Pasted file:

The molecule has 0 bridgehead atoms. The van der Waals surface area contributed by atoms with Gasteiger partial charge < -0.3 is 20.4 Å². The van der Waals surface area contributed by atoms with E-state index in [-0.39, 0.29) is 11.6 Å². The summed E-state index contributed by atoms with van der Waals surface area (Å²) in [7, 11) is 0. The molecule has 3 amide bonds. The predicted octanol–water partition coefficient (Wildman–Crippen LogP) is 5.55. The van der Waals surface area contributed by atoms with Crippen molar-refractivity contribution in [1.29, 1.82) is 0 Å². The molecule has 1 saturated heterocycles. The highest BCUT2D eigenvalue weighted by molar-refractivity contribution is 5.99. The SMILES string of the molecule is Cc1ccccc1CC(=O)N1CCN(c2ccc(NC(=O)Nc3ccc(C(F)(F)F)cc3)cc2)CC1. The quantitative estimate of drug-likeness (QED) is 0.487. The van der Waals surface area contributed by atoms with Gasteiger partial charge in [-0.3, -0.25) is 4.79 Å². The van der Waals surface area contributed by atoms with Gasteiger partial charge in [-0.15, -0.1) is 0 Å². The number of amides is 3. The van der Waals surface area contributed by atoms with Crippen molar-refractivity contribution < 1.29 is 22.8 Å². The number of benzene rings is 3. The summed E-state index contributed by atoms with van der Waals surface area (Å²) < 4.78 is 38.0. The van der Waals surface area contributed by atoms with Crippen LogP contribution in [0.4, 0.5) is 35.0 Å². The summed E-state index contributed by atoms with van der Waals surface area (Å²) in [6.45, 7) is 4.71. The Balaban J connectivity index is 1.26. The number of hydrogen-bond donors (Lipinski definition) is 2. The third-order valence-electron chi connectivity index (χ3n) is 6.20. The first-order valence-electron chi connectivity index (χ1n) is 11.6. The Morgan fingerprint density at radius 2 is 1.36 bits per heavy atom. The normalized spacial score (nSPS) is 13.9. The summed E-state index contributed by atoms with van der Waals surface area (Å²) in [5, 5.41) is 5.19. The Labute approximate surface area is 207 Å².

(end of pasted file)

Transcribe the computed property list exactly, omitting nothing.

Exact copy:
The molecule has 0 bridgehead atoms. The van der Waals surface area contributed by atoms with Gasteiger partial charge < -0.3 is 20.4 Å². The van der Waals surface area contributed by atoms with E-state index in [-0.39, 0.29) is 11.6 Å². The summed E-state index contributed by atoms with van der Waals surface area (Å²) in [7, 11) is 0. The molecule has 3 amide bonds. The predicted octanol–water partition coefficient (Wildman–Crippen LogP) is 5.55. The van der Waals surface area contributed by atoms with Crippen molar-refractivity contribution in [1.29, 1.82) is 0 Å². The molecule has 1 saturated heterocycles. The highest BCUT2D eigenvalue weighted by molar-refractivity contribution is 5.99. The SMILES string of the molecule is Cc1ccccc1CC(=O)N1CCN(c2ccc(NC(=O)Nc3ccc(C(F)(F)F)cc3)cc2)CC1. The quantitative estimate of drug-likeness (QED) is 0.487. The van der Waals surface area contributed by atoms with Gasteiger partial charge in [-0.3, -0.25) is 4.79 Å². The van der Waals surface area contributed by atoms with Gasteiger partial charge in [-0.15, -0.1) is 0 Å². The number of amides is 3. The van der Waals surface area contributed by atoms with Crippen molar-refractivity contribution < 1.29 is 22.8 Å². The number of benzene rings is 3. The summed E-state index contributed by atoms with van der Waals surface area (Å²) < 4.78 is 38.0. The van der Waals surface area contributed by atoms with Crippen LogP contribution in [0.4, 0.5) is 35.0 Å². The summed E-state index contributed by atoms with van der Waals surface area (Å²) in [6.45, 7) is 4.71. The Balaban J connectivity index is 1.26. The number of hydrogen-bond donors (Lipinski definition) is 2. The third-order valence-electron chi connectivity index (χ3n) is 6.20. The first-order valence-electron chi connectivity index (χ1n) is 11.6. The Morgan fingerprint density at radius 2 is 1.36 bits per heavy atom. The normalized spacial score (nSPS) is 13.9. The summed E-state index contributed by atoms with van der Waals surface area (Å²) in [5, 5.41) is 5.19. The Labute approximate surface area is 207 Å².